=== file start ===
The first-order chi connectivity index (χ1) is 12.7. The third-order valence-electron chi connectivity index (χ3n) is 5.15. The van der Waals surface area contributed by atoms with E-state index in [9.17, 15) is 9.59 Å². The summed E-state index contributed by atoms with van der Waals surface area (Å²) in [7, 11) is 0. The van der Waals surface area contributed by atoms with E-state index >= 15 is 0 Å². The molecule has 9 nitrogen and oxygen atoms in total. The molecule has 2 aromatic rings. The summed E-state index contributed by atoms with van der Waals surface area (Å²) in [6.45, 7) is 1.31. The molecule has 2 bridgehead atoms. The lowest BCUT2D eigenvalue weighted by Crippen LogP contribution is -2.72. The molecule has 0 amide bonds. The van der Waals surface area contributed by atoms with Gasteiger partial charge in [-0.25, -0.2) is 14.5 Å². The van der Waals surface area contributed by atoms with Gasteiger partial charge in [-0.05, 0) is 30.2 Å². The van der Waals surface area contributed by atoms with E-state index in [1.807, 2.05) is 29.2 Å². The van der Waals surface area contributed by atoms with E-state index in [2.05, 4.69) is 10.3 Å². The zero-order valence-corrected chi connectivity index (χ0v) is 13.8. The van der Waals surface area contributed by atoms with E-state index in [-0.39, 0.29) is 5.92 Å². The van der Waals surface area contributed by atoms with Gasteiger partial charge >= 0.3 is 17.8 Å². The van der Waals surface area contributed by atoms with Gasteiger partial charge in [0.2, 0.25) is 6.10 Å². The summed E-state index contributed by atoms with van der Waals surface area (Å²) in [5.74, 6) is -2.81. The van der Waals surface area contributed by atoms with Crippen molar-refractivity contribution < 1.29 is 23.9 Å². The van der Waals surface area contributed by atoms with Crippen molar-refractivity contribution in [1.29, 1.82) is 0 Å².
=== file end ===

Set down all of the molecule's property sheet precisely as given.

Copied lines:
The first-order chi connectivity index (χ1) is 12.7. The third-order valence-electron chi connectivity index (χ3n) is 5.15. The van der Waals surface area contributed by atoms with E-state index in [9.17, 15) is 9.59 Å². The summed E-state index contributed by atoms with van der Waals surface area (Å²) in [7, 11) is 0. The van der Waals surface area contributed by atoms with E-state index >= 15 is 0 Å². The molecule has 9 nitrogen and oxygen atoms in total. The molecule has 2 aromatic rings. The summed E-state index contributed by atoms with van der Waals surface area (Å²) in [6.45, 7) is 1.31. The molecule has 2 bridgehead atoms. The lowest BCUT2D eigenvalue weighted by Crippen LogP contribution is -2.72. The molecule has 0 amide bonds. The van der Waals surface area contributed by atoms with Gasteiger partial charge in [-0.25, -0.2) is 14.5 Å². The van der Waals surface area contributed by atoms with Gasteiger partial charge in [-0.05, 0) is 30.2 Å². The van der Waals surface area contributed by atoms with E-state index in [1.807, 2.05) is 29.2 Å². The van der Waals surface area contributed by atoms with E-state index in [2.05, 4.69) is 10.3 Å². The zero-order valence-corrected chi connectivity index (χ0v) is 13.8. The van der Waals surface area contributed by atoms with E-state index in [-0.39, 0.29) is 5.92 Å². The van der Waals surface area contributed by atoms with Gasteiger partial charge >= 0.3 is 17.8 Å². The van der Waals surface area contributed by atoms with Gasteiger partial charge in [0.2, 0.25) is 6.10 Å². The summed E-state index contributed by atoms with van der Waals surface area (Å²) in [5.74, 6) is -2.81. The van der Waals surface area contributed by atoms with Crippen molar-refractivity contribution < 1.29 is 23.9 Å². The van der Waals surface area contributed by atoms with Crippen molar-refractivity contribution in [1.29, 1.82) is 0 Å².